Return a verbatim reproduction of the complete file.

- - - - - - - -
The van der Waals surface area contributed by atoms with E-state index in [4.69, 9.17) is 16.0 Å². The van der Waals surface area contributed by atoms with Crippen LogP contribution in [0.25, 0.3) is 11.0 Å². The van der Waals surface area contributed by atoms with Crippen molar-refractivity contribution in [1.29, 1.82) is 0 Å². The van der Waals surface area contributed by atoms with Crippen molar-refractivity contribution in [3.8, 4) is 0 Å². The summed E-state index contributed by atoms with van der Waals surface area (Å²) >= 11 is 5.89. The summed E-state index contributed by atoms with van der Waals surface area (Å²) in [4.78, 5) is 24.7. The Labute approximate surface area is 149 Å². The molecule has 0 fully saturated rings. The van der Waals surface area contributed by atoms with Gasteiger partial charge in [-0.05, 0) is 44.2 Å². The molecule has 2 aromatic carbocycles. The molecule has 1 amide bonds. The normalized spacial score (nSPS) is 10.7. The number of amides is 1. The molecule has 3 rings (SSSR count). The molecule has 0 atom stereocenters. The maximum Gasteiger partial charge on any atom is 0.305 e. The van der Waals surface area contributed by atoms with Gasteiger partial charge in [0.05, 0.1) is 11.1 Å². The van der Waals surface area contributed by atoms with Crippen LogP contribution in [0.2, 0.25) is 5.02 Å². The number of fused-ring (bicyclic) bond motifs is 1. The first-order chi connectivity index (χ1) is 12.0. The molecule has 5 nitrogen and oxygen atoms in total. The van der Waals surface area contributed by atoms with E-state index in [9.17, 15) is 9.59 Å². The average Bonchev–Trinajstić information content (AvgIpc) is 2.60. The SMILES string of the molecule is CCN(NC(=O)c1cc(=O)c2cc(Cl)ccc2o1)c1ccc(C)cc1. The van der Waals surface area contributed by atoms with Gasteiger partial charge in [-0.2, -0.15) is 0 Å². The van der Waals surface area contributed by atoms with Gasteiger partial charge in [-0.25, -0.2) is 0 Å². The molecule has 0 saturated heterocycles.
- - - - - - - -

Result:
The van der Waals surface area contributed by atoms with E-state index in [4.69, 9.17) is 16.0 Å². The van der Waals surface area contributed by atoms with Crippen LogP contribution in [0.25, 0.3) is 11.0 Å². The van der Waals surface area contributed by atoms with Crippen molar-refractivity contribution in [1.29, 1.82) is 0 Å². The van der Waals surface area contributed by atoms with Crippen molar-refractivity contribution in [3.8, 4) is 0 Å². The summed E-state index contributed by atoms with van der Waals surface area (Å²) >= 11 is 5.89. The summed E-state index contributed by atoms with van der Waals surface area (Å²) in [4.78, 5) is 24.7. The Labute approximate surface area is 149 Å². The molecule has 0 fully saturated rings. The van der Waals surface area contributed by atoms with Gasteiger partial charge in [-0.05, 0) is 44.2 Å². The molecule has 2 aromatic carbocycles. The molecule has 1 amide bonds. The normalized spacial score (nSPS) is 10.7. The number of amides is 1. The molecule has 3 rings (SSSR count). The molecule has 0 atom stereocenters. The maximum Gasteiger partial charge on any atom is 0.305 e. The van der Waals surface area contributed by atoms with Gasteiger partial charge in [0.05, 0.1) is 11.1 Å². The van der Waals surface area contributed by atoms with Crippen LogP contribution in [0.2, 0.25) is 5.02 Å². The number of fused-ring (bicyclic) bond motifs is 1. The first-order chi connectivity index (χ1) is 12.0. The molecule has 5 nitrogen and oxygen atoms in total. The van der Waals surface area contributed by atoms with E-state index in [9.17, 15) is 9.59 Å². The average Bonchev–Trinajstić information content (AvgIpc) is 2.60. The SMILES string of the molecule is CCN(NC(=O)c1cc(=O)c2cc(Cl)ccc2o1)c1ccc(C)cc1. The van der Waals surface area contributed by atoms with Gasteiger partial charge in [-0.2, -0.15) is 0 Å². The van der Waals surface area contributed by atoms with Gasteiger partial charge in [-0.25, -0.2) is 0 Å². The molecule has 0 saturated heterocycles.